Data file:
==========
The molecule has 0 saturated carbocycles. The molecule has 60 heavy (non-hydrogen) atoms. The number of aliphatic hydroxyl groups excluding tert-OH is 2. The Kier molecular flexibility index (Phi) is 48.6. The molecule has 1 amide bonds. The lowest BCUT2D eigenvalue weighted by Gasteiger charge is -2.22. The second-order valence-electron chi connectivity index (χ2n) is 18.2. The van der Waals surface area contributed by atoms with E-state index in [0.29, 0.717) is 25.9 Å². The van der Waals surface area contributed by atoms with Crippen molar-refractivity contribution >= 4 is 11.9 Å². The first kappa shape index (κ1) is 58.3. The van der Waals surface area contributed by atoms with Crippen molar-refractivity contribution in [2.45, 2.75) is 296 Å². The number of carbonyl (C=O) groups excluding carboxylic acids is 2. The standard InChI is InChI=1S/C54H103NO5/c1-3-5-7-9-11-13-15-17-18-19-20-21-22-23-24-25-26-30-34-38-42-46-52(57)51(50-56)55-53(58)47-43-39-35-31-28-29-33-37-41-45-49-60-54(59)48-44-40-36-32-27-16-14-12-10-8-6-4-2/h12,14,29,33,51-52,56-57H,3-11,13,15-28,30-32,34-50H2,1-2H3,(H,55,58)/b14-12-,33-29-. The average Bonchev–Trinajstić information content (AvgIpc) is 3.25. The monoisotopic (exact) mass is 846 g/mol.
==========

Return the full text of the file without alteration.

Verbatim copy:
The molecule has 0 saturated carbocycles. The molecule has 60 heavy (non-hydrogen) atoms. The number of aliphatic hydroxyl groups excluding tert-OH is 2. The Kier molecular flexibility index (Phi) is 48.6. The molecule has 1 amide bonds. The lowest BCUT2D eigenvalue weighted by Gasteiger charge is -2.22. The second-order valence-electron chi connectivity index (χ2n) is 18.2. The van der Waals surface area contributed by atoms with E-state index in [0.29, 0.717) is 25.9 Å². The van der Waals surface area contributed by atoms with Crippen molar-refractivity contribution >= 4 is 11.9 Å². The first kappa shape index (κ1) is 58.3. The van der Waals surface area contributed by atoms with Crippen molar-refractivity contribution in [2.45, 2.75) is 296 Å². The number of carbonyl (C=O) groups excluding carboxylic acids is 2. The standard InChI is InChI=1S/C54H103NO5/c1-3-5-7-9-11-13-15-17-18-19-20-21-22-23-24-25-26-30-34-38-42-46-52(57)51(50-56)55-53(58)47-43-39-35-31-28-29-33-37-41-45-49-60-54(59)48-44-40-36-32-27-16-14-12-10-8-6-4-2/h12,14,29,33,51-52,56-57H,3-11,13,15-28,30-32,34-50H2,1-2H3,(H,55,58)/b14-12-,33-29-. The average Bonchev–Trinajstić information content (AvgIpc) is 3.25. The monoisotopic (exact) mass is 846 g/mol.